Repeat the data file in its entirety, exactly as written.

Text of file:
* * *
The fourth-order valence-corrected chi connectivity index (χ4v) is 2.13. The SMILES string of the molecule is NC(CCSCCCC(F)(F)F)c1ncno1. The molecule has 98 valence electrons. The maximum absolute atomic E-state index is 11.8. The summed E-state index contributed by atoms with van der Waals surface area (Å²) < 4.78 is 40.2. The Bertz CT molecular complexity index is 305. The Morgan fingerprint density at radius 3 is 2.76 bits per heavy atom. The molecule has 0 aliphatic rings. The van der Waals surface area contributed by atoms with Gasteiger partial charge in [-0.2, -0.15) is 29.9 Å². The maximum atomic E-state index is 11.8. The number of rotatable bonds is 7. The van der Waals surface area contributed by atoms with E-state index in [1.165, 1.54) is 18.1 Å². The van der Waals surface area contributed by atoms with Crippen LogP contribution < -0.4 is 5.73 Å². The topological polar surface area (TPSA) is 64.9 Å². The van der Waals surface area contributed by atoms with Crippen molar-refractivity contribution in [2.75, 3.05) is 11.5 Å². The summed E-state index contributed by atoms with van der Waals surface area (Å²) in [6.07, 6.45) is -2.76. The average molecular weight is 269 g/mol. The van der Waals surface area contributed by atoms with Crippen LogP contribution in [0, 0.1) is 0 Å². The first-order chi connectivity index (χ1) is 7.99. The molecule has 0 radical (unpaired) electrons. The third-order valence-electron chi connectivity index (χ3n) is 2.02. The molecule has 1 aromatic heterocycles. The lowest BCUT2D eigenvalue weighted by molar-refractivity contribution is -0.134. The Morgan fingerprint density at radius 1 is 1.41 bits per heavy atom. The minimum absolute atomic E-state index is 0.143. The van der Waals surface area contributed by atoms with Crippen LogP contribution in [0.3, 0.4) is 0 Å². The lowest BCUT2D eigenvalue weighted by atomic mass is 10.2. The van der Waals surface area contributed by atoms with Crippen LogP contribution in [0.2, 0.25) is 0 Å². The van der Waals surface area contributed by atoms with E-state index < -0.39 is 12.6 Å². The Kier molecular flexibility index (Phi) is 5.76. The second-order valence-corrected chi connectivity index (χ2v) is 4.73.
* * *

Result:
The fourth-order valence-corrected chi connectivity index (χ4v) is 2.13. The SMILES string of the molecule is NC(CCSCCCC(F)(F)F)c1ncno1. The molecule has 98 valence electrons. The maximum absolute atomic E-state index is 11.8. The summed E-state index contributed by atoms with van der Waals surface area (Å²) < 4.78 is 40.2. The Bertz CT molecular complexity index is 305. The Morgan fingerprint density at radius 3 is 2.76 bits per heavy atom. The molecule has 0 aliphatic rings. The van der Waals surface area contributed by atoms with Gasteiger partial charge in [-0.2, -0.15) is 29.9 Å². The maximum atomic E-state index is 11.8. The number of rotatable bonds is 7. The van der Waals surface area contributed by atoms with E-state index in [1.165, 1.54) is 18.1 Å². The van der Waals surface area contributed by atoms with Crippen LogP contribution < -0.4 is 5.73 Å². The topological polar surface area (TPSA) is 64.9 Å². The van der Waals surface area contributed by atoms with Crippen molar-refractivity contribution in [2.75, 3.05) is 11.5 Å². The summed E-state index contributed by atoms with van der Waals surface area (Å²) in [6.07, 6.45) is -2.76. The average molecular weight is 269 g/mol. The van der Waals surface area contributed by atoms with Crippen LogP contribution in [0, 0.1) is 0 Å². The first-order chi connectivity index (χ1) is 7.99. The molecule has 0 radical (unpaired) electrons. The third-order valence-electron chi connectivity index (χ3n) is 2.02. The molecule has 1 aromatic heterocycles. The lowest BCUT2D eigenvalue weighted by molar-refractivity contribution is -0.134. The Morgan fingerprint density at radius 1 is 1.41 bits per heavy atom. The minimum absolute atomic E-state index is 0.143. The van der Waals surface area contributed by atoms with Crippen LogP contribution in [0.3, 0.4) is 0 Å². The lowest BCUT2D eigenvalue weighted by atomic mass is 10.2. The van der Waals surface area contributed by atoms with Crippen LogP contribution in [0.2, 0.25) is 0 Å². The van der Waals surface area contributed by atoms with E-state index < -0.39 is 12.6 Å². The Kier molecular flexibility index (Phi) is 5.76. The second-order valence-corrected chi connectivity index (χ2v) is 4.73.